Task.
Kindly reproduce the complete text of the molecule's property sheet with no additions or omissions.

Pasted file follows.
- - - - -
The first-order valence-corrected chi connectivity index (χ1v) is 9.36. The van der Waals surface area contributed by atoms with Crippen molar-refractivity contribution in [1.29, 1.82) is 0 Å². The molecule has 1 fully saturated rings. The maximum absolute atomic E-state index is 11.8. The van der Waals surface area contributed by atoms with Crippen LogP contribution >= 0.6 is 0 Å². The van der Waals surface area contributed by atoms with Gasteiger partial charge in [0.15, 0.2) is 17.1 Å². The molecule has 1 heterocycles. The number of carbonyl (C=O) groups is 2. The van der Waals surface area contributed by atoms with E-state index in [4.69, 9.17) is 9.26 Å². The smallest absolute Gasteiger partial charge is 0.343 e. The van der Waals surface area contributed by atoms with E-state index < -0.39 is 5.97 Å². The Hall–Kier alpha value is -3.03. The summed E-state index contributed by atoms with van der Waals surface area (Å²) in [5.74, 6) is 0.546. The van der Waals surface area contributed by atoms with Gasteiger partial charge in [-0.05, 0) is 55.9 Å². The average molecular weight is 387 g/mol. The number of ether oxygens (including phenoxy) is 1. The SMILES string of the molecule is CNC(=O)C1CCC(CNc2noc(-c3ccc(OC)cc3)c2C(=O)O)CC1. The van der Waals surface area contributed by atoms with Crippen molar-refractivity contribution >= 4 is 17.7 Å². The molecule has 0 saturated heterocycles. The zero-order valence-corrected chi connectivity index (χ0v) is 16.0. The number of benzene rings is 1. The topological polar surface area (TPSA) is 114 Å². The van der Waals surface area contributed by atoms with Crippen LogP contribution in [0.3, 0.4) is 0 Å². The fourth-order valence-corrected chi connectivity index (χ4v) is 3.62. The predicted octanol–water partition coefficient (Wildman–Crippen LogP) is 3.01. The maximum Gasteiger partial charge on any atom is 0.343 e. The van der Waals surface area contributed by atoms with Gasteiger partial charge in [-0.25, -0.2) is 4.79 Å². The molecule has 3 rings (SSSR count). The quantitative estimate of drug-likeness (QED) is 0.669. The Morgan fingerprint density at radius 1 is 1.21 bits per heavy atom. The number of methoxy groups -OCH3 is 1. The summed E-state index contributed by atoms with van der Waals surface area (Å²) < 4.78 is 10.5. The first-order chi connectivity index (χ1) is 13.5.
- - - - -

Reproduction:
The first-order valence-corrected chi connectivity index (χ1v) is 9.36. The van der Waals surface area contributed by atoms with Crippen molar-refractivity contribution in [1.29, 1.82) is 0 Å². The molecule has 1 fully saturated rings. The maximum absolute atomic E-state index is 11.8. The van der Waals surface area contributed by atoms with Crippen LogP contribution >= 0.6 is 0 Å². The van der Waals surface area contributed by atoms with Gasteiger partial charge in [0.15, 0.2) is 17.1 Å². The molecule has 1 heterocycles. The number of carbonyl (C=O) groups is 2. The van der Waals surface area contributed by atoms with E-state index in [4.69, 9.17) is 9.26 Å². The smallest absolute Gasteiger partial charge is 0.343 e. The van der Waals surface area contributed by atoms with E-state index < -0.39 is 5.97 Å². The Hall–Kier alpha value is -3.03. The summed E-state index contributed by atoms with van der Waals surface area (Å²) in [5.74, 6) is 0.546. The van der Waals surface area contributed by atoms with Gasteiger partial charge in [-0.05, 0) is 55.9 Å². The average molecular weight is 387 g/mol. The number of ether oxygens (including phenoxy) is 1. The SMILES string of the molecule is CNC(=O)C1CCC(CNc2noc(-c3ccc(OC)cc3)c2C(=O)O)CC1. The van der Waals surface area contributed by atoms with Crippen molar-refractivity contribution >= 4 is 17.7 Å². The molecule has 0 saturated heterocycles. The zero-order valence-corrected chi connectivity index (χ0v) is 16.0. The number of benzene rings is 1. The topological polar surface area (TPSA) is 114 Å². The van der Waals surface area contributed by atoms with Crippen LogP contribution in [0.3, 0.4) is 0 Å². The fourth-order valence-corrected chi connectivity index (χ4v) is 3.62. The predicted octanol–water partition coefficient (Wildman–Crippen LogP) is 3.01. The maximum Gasteiger partial charge on any atom is 0.343 e. The van der Waals surface area contributed by atoms with Gasteiger partial charge in [-0.25, -0.2) is 4.79 Å². The molecule has 3 rings (SSSR count). The quantitative estimate of drug-likeness (QED) is 0.669. The Morgan fingerprint density at radius 1 is 1.21 bits per heavy atom. The number of methoxy groups -OCH3 is 1. The summed E-state index contributed by atoms with van der Waals surface area (Å²) < 4.78 is 10.5. The first-order chi connectivity index (χ1) is 13.5.